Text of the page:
The collaborative law process is a non-adversarial approach in comparison to litigation which is an adversarial approach. In litigation, parties will choose a particular position at the outset of a dispute. A party, with the assistance of a lawyer, creates this position by thinking only of his or her own interests, desires, and needs. Each party, with their conflicting positions and interests, will then go through an adversarial battle through numerous meetings and court hearings. Ultimately, a judge, jury, or arbitrator determines how the issue is resolved. Although the time and expense needed to resolve a family law issue depends on the situation, litigation is generally more expensive because of court fees, attorney fees, and the need to hire experts by both sides. Also, timing of litigation is generally controlled by a busy court’s docket.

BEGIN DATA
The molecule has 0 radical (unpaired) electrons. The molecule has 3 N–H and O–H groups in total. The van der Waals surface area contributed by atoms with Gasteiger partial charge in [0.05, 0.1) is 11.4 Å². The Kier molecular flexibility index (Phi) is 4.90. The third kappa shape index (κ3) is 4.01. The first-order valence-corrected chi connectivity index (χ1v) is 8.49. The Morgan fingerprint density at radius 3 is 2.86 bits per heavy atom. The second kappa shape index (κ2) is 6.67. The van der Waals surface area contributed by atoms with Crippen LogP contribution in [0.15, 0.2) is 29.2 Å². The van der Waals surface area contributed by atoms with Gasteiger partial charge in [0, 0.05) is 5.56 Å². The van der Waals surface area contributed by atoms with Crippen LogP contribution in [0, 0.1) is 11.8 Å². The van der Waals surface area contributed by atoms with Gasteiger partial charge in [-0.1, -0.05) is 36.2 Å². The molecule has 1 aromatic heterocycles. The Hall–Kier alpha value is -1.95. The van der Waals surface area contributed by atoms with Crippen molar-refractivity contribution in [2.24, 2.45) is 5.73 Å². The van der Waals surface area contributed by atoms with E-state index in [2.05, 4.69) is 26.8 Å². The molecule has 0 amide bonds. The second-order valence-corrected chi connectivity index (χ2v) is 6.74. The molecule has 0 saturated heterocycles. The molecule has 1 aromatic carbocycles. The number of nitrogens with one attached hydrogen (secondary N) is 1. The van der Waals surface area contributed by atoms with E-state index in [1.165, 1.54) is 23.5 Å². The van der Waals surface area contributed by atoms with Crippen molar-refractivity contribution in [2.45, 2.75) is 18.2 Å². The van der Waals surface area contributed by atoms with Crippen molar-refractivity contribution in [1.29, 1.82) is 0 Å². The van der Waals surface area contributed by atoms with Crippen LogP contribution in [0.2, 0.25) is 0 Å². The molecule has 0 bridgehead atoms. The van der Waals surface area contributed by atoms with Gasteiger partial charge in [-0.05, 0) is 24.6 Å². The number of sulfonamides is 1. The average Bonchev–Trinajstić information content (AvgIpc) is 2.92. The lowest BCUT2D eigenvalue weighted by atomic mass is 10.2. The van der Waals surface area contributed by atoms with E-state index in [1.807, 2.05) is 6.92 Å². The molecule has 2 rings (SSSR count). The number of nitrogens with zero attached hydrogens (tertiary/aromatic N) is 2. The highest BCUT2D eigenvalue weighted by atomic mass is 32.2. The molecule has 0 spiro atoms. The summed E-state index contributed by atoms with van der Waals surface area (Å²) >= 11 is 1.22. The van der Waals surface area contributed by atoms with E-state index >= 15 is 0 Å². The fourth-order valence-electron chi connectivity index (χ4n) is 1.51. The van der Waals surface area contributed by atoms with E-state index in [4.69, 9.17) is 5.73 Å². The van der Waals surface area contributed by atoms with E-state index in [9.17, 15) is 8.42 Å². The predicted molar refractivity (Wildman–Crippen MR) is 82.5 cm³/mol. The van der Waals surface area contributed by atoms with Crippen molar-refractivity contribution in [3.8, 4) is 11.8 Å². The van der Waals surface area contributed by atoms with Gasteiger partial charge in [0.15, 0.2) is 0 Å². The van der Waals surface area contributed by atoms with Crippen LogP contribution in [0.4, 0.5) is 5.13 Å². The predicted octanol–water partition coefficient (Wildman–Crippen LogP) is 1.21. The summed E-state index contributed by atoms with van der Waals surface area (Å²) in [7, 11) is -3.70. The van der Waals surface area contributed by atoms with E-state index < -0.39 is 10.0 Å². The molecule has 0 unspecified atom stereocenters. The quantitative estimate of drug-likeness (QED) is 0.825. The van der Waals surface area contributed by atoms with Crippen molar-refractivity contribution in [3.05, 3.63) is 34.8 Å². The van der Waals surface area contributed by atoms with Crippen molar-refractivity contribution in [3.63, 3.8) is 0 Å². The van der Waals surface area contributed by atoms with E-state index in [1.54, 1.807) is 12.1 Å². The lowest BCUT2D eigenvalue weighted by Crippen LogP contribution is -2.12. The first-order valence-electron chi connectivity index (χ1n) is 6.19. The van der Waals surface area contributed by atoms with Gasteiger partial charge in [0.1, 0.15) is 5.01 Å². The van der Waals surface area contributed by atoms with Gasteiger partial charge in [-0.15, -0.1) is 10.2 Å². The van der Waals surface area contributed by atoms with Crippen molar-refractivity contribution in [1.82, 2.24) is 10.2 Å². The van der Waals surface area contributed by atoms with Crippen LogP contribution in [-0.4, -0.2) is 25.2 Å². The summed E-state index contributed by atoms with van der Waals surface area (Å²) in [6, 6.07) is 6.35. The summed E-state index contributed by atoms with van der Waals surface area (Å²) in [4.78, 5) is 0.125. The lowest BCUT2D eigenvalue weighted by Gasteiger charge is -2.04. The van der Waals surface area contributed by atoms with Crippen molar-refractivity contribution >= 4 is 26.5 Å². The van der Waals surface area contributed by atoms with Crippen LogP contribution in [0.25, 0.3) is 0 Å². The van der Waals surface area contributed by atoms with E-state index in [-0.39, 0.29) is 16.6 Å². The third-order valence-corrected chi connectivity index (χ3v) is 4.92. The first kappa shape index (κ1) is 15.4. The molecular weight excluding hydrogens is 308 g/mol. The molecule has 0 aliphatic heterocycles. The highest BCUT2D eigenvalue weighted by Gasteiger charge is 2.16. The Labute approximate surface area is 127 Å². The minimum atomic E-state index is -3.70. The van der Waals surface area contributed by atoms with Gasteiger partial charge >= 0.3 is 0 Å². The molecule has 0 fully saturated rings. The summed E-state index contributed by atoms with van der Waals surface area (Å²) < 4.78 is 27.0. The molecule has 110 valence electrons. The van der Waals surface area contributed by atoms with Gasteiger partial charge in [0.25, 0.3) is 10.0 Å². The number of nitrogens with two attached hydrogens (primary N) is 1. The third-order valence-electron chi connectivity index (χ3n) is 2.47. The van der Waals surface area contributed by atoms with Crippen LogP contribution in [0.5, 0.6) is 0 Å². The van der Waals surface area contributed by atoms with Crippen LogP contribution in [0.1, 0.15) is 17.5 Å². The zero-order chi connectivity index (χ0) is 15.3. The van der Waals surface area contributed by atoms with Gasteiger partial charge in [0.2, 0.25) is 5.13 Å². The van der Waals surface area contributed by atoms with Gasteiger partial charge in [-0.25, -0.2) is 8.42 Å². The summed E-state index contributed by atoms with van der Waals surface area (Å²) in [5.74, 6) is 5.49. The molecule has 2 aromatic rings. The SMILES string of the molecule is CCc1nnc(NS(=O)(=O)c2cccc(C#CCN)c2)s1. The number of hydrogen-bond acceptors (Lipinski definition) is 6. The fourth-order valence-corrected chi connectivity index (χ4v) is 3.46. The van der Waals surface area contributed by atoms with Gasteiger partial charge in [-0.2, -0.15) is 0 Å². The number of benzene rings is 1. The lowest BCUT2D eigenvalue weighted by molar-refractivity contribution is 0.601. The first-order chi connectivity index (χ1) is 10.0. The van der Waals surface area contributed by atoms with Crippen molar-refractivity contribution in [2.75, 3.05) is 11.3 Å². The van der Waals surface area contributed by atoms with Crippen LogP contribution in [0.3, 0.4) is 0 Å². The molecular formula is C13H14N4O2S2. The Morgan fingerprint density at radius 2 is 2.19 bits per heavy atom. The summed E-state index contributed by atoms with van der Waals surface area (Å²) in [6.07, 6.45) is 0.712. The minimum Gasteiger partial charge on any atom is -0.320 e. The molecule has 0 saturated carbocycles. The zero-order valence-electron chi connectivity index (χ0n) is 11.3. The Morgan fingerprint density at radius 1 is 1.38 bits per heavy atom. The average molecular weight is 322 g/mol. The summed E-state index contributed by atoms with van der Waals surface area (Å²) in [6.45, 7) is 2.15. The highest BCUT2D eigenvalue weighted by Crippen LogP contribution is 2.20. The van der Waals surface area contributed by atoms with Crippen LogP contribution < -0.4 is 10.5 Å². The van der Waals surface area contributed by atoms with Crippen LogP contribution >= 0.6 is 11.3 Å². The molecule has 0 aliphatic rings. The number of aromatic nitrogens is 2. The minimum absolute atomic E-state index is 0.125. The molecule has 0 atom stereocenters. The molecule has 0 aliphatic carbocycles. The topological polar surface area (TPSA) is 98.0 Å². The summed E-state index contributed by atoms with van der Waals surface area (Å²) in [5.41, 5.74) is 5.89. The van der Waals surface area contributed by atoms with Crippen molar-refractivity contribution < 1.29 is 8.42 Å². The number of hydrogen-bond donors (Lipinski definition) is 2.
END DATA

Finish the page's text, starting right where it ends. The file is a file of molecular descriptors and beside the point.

In contrast, collaborative law employs a voluntary, structured, and cooperative process by which both parties and their lawyers agree to resolve an issue by negotiating a solution. As part of the process, the parties agree not to commence any court proceedings. The issues to be resolved and the general structure of the process are specified in a “Participation Agreement.” The parties and their lawyers agree to be bound by this agreement. Once a lawyer agrees to represent a party through the collaborative law process, the lawyer is disqualified from representing the party in any future court proceedings involving the same issues. The goal of the lawyer’s representation is to further his or her client’s interests as well as promote respectful and effective negotiation. Since the lawyer knows that his or her representation of the client can no longer involve litigation, the lawyer is prevented from using adversarial techniques to overcome the goals, interests, and concerns of the other party. Instead, both parties and their lawyers engage in negotiations in a friendlier and private environment to work through the personal differences in order to find a solution. Also, timing is controlled by the schedules of the parties and their attorneys, rather than the schedule of a court. The outcome of the collaborative law process is primarily controlled by the parties and their ability to negotiate, cooperate, and compromise.